Tag Archives: meaning

Writing About Life’s Mysteries

As writers we are expected to make sense of the senseless. We have to organize our stories so that the cause and effect is clearly identified although not always initially apparent to the reader. But in real life, mysteries outweigh certainty. Very rarely are there a direct cause and a direct effect. In life, we are left guessing at answers or stumbling around in a fog of confusion in which nothing makes sense.

I’ve been dealing with my daughter’s chronic illness that has been unexplained by Western medicine. For two months, she’s been sick with flu-like symptoms that have evolved into migratory aches and pains and a dire need to sleep 20 hours a day.

The blood and urine panels don’t reveal a definite cause. It could be anything from a virus that has decided its two week notice wasn’t enough to vacate the body to something more dark and insidious that Western medicine has not had the resources to explore.

The infectious disease specialist said the only thing for certain is the symptoms my daughter has are isolated to teenage girls in Sonoma County.

Sonoma County is a curious blend of technology and agriculture that is unique to the United States. It is close enough to the coast yet far enough inland. It encompasses hills, valleys, forests, vineyards, and suburban sprawl.

But why would a particular disease take up residence in one location? And why would it only infect a small population of teenage girls?

There are no answers.

But in fiction, there must be answers.

Things that don’t make sense in the real world must be understandable and believable in the fictional world in order for the reader to suspend disbelief.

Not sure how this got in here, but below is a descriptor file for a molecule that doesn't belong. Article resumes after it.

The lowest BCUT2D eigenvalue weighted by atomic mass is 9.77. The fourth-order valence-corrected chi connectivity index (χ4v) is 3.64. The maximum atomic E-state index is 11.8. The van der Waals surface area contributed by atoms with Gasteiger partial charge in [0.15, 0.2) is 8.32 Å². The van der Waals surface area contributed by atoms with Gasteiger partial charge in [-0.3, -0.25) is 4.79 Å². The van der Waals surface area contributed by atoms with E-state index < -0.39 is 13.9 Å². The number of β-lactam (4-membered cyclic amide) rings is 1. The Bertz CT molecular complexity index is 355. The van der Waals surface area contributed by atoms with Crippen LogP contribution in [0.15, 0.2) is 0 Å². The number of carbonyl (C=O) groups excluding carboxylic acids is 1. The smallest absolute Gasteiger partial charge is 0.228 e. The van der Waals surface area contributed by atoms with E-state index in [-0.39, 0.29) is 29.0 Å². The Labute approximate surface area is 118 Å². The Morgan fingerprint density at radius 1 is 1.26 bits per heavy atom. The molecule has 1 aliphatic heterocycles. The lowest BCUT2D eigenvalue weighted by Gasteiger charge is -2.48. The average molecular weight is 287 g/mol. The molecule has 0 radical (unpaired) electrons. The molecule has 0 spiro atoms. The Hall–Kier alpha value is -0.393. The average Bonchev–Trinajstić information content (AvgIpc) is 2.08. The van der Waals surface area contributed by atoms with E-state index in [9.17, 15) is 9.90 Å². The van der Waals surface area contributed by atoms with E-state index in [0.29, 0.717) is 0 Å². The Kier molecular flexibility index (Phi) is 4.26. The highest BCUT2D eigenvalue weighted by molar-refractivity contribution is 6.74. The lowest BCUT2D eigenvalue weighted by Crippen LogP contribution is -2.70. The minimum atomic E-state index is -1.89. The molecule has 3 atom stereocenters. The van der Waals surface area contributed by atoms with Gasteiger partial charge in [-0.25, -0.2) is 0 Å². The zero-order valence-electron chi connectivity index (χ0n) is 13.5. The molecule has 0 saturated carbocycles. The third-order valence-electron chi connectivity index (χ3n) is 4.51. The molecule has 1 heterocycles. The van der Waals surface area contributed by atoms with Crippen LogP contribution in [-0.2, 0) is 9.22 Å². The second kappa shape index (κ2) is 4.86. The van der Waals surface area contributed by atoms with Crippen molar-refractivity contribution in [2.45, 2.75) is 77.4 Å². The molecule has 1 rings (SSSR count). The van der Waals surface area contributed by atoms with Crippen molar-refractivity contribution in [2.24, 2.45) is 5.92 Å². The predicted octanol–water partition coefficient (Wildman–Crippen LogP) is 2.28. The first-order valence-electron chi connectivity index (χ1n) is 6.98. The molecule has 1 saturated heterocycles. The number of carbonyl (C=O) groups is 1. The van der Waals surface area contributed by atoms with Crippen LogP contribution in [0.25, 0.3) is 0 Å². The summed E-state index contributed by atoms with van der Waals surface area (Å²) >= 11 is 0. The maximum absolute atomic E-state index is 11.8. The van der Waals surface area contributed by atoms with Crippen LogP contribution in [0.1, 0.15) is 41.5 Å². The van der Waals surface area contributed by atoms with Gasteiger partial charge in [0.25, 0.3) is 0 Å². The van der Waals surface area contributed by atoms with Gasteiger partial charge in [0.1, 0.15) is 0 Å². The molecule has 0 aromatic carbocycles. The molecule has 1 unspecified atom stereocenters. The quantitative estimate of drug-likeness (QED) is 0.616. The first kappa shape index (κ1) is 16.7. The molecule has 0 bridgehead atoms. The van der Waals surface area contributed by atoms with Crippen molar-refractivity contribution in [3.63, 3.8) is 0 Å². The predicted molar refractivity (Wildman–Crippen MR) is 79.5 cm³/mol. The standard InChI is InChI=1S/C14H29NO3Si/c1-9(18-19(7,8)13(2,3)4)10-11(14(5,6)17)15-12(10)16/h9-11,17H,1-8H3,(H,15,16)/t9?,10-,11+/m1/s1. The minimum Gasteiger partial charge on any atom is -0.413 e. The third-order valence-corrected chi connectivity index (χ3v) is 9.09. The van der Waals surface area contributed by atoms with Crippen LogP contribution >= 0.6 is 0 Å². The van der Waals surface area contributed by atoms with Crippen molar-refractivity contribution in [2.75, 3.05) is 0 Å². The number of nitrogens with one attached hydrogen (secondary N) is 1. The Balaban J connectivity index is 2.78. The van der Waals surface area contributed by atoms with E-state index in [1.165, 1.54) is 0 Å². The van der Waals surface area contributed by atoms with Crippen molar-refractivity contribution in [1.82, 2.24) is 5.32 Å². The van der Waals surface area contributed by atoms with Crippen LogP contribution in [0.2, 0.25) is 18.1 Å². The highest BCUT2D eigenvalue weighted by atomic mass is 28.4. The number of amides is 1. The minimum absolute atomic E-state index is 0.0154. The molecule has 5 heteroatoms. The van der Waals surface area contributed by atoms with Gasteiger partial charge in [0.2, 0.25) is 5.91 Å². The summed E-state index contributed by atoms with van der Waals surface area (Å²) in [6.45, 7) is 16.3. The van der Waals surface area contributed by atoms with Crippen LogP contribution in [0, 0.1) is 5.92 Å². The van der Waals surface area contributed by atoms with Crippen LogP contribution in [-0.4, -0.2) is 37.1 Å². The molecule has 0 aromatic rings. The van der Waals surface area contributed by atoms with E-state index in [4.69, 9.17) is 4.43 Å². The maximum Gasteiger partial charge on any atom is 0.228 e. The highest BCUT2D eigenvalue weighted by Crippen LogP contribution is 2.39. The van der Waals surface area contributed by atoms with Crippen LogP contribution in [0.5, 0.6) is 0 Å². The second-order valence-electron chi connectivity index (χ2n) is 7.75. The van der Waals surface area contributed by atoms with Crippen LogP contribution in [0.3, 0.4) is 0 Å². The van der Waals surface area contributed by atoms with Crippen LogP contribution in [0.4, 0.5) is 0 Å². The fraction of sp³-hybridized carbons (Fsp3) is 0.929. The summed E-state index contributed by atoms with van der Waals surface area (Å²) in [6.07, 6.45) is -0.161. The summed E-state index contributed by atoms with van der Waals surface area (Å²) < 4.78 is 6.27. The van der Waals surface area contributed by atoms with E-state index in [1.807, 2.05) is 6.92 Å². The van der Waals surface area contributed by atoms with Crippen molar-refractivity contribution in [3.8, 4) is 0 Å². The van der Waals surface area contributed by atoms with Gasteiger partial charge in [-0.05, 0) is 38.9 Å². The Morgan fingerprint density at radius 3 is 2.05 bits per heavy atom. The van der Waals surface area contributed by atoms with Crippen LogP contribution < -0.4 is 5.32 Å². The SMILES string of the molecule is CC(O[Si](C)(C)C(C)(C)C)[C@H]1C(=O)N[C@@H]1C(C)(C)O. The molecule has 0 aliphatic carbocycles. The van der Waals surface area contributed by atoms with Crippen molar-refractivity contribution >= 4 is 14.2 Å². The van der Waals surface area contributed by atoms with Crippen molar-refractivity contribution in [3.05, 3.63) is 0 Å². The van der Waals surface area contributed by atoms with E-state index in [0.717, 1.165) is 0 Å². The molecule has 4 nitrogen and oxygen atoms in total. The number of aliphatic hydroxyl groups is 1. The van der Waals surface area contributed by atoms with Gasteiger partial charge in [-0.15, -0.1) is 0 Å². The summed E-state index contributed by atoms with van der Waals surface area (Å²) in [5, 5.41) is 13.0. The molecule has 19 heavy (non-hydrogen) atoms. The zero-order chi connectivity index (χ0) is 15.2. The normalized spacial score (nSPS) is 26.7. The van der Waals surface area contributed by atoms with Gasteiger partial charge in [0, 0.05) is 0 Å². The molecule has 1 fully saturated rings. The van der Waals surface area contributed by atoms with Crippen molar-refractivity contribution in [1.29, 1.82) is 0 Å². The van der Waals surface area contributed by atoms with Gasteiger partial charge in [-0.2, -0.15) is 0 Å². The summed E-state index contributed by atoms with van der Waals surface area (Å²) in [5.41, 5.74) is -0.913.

But how do you write truthfully about life’s mysteries without losing the reader’s confidence?

You must build in the structure of uncertainty from the first word and continue in that same vein throughout the narrative so that the reader will think, “Of course, that’s possible.”

After all, a writer’s job is to make sense of the senseless, to bring solace to the inconsolable, and to find peace amidst chaos, because humans need to believe there is hope in the face of hopelessness.

Passionate Though Penniless

Yesterday I enjoyed a quiet lunch with a man who confessed he was miserable. “I’ve never found my passion,” he said, “and I fear it’s too late.”

He wasn’t that much older than me. As a child, he dreamed of being G.I. Joe. But by the time he grew up, those boyhood dreams were forgotten. Now at middle age, he looked back at the terrain of his life and realized he had spent the past 30 years building great wealth at the expense of great passion.

How could someone feel empty and meaningless with an abundance of money, prestige, and good fortune?

My story was the polar opposite of his. As I child, I dreamed I’d live next door to Snoopy and raise my family while writing and illustrating books. When I was 19, I moved next door to Snoopy’s Ice Arena. I married and had two children. I’ve written several books and painted many canvases. But I never made enough money to quit my day job or replace my 15 year old car or remodel my fixer-upper house. I had plenty of passion, although I was penniless.

My problems, however, paled in comparison to the lonely man sitting across from me. I could find a way around the financial potholes, but the man before me could not summon the spirit of adventure he had lost since boyhood. Money can always be made, but passion cannot be manufactured. No matter how much I shared the adventures of living in the land of the passionate though penniless, the man before me could not enter the circle of believing. He just stood outside the edges, full of fear and longing of who he so desperately wanted to become.